Monday, August 14th, 2017
LONDON – Capping the 16th IAAF World Championships with the 4×400 relay on Sunday, Texas A&M senior Fred Kerley ran the anchor leg for the United States as they finished second for a silver medal, running a time of 2:58.61.
Kerley ran a split of 44.76 seconds on the final leg of the race as Lalonde Gordon anchored for Trinidad & Tobago and produced a winning time of 2:58.12. Great Britain earned a bronze medal in 2:59.00. On the first three legs for the United States were Wil London, Gil Roberts and Michael Cherry.
Rounding out the field in the final were Belgium (3:00.04) in fourth, followed by Spain (3:00.65), Cuba (3:01.10), Poland (3:01.59) and France (3:01.79).
“It felt good to finish my season off with a global medal,” said Kerley. “It’s a blessing to just compete on a stage like this. I gave it all I had. My body was just pushed to the line. I look forward to getting back healthy and the next stage of my career. Just to put the USA uniform on my body is a wonderful feeling.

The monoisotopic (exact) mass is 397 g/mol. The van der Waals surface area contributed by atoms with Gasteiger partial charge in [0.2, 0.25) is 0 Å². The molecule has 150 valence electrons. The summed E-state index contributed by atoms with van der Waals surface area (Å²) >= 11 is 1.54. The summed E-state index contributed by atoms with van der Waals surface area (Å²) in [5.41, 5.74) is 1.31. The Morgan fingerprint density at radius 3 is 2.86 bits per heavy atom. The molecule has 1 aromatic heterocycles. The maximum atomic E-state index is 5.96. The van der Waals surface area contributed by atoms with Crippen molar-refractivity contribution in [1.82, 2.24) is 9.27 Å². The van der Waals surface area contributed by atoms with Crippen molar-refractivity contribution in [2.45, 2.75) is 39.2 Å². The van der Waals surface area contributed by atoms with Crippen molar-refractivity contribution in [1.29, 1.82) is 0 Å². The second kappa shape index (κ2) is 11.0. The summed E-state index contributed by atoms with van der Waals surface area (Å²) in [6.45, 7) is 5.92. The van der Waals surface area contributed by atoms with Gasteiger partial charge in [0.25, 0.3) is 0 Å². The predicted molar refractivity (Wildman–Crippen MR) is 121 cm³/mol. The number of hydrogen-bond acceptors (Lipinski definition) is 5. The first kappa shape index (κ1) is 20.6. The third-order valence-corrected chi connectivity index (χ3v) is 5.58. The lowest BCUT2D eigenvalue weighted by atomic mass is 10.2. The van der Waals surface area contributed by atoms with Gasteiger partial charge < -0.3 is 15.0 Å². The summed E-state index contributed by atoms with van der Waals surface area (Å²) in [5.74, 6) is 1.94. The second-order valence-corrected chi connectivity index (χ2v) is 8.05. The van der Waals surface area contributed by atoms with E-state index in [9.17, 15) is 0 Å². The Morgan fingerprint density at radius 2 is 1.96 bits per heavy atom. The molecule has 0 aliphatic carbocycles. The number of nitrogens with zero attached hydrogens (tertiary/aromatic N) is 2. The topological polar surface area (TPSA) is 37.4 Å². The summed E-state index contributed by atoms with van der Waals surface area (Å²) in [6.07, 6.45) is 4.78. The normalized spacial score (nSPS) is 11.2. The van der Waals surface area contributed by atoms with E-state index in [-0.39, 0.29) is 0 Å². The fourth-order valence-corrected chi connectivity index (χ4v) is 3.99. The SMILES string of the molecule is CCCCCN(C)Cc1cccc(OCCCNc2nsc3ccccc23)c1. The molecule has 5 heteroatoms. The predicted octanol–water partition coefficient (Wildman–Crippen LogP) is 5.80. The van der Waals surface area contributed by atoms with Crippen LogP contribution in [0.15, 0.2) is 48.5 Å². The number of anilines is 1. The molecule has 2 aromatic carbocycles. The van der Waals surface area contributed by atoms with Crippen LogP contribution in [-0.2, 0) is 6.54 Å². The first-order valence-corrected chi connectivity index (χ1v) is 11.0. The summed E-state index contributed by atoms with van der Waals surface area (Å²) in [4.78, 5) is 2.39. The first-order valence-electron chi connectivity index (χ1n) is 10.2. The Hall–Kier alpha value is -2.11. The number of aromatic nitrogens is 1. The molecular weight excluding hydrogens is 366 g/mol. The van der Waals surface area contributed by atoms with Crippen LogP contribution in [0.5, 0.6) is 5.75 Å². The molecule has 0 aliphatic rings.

Texas A&M athletes claimed three relay medals during the World Championships with a gold by Aaliyah Brown (USA 4×100), silver for Kerley (USA 4×400) and bronze by Simone Facey (Jamaica 4×100). Aggies finishing among the top eight in their respective individual events included Ameer Webb (fifth, 200m), Ioannis Kyriazis (sixth, javelin) and Kerley (seventh, 400m).
Overall, athletes with SEC ties collected a total of 20 medals (8 gold, 6 silver, 6 bronze) by eight conference schools at the World Championships.
In the women’s 4×400 relay, Phyllis Francis anchored the United States to a world-leading winning time of 3:19.02 with a split of 50.22. Francis, who trains in College Station with Texas A&M assistant coach Vince Anderson, enjoyed a lead that stretched to 50-plus meters
The Americans produced the largest winning margin in World Championships history, bettering the previous margin of 3.32 seconds set by USA in 2009. The first three legs on the United States relay included Quanera Hayes, Allyson Felix, and Shakima Wimbley.
Runner-up to USA’s dominating performance were Great Britain (3:25.00), Poland (3:25.41), France (3:26.56), Nigeria (3:26.72), Germany (3:27.45) and Botswana (3:28.00). Jamaica did not finish the second leg of the relay.
Story courtesy of Texas A&M Athletics
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